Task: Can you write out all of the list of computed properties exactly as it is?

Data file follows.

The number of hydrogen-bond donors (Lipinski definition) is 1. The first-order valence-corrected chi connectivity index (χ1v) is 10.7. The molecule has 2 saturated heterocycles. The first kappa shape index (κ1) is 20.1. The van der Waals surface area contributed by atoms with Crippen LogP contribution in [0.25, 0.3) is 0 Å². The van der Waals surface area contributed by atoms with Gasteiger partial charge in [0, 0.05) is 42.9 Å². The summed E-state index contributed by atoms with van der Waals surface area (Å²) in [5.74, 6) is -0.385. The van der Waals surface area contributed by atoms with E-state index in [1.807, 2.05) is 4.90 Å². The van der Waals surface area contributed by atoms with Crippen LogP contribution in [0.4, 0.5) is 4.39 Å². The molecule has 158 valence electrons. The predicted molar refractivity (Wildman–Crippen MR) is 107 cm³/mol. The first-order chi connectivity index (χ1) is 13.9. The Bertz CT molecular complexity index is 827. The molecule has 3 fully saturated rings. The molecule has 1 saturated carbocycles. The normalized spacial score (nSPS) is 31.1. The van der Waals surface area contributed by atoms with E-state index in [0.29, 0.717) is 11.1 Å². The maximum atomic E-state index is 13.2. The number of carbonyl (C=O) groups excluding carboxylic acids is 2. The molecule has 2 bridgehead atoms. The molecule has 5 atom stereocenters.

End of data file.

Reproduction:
The number of hydrogen-bond donors (Lipinski definition) is 1. The first-order valence-corrected chi connectivity index (χ1v) is 10.7. The molecule has 2 saturated heterocycles. The first kappa shape index (κ1) is 20.1. The van der Waals surface area contributed by atoms with Crippen LogP contribution in [0.25, 0.3) is 0 Å². The van der Waals surface area contributed by atoms with Gasteiger partial charge in [0, 0.05) is 42.9 Å². The summed E-state index contributed by atoms with van der Waals surface area (Å²) in [5.74, 6) is -0.385. The van der Waals surface area contributed by atoms with E-state index in [1.807, 2.05) is 4.90 Å². The van der Waals surface area contributed by atoms with Crippen LogP contribution in [0.4, 0.5) is 4.39 Å². The molecule has 158 valence electrons. The predicted molar refractivity (Wildman–Crippen MR) is 107 cm³/mol. The first-order chi connectivity index (χ1) is 13.9. The Bertz CT molecular complexity index is 827. The molecule has 3 fully saturated rings. The molecule has 1 saturated carbocycles. The normalized spacial score (nSPS) is 31.1. The van der Waals surface area contributed by atoms with E-state index in [0.29, 0.717) is 11.1 Å². The maximum atomic E-state index is 13.2. The number of carbonyl (C=O) groups excluding carboxylic acids is 2. The molecule has 2 bridgehead atoms. The molecule has 5 atom stereocenters.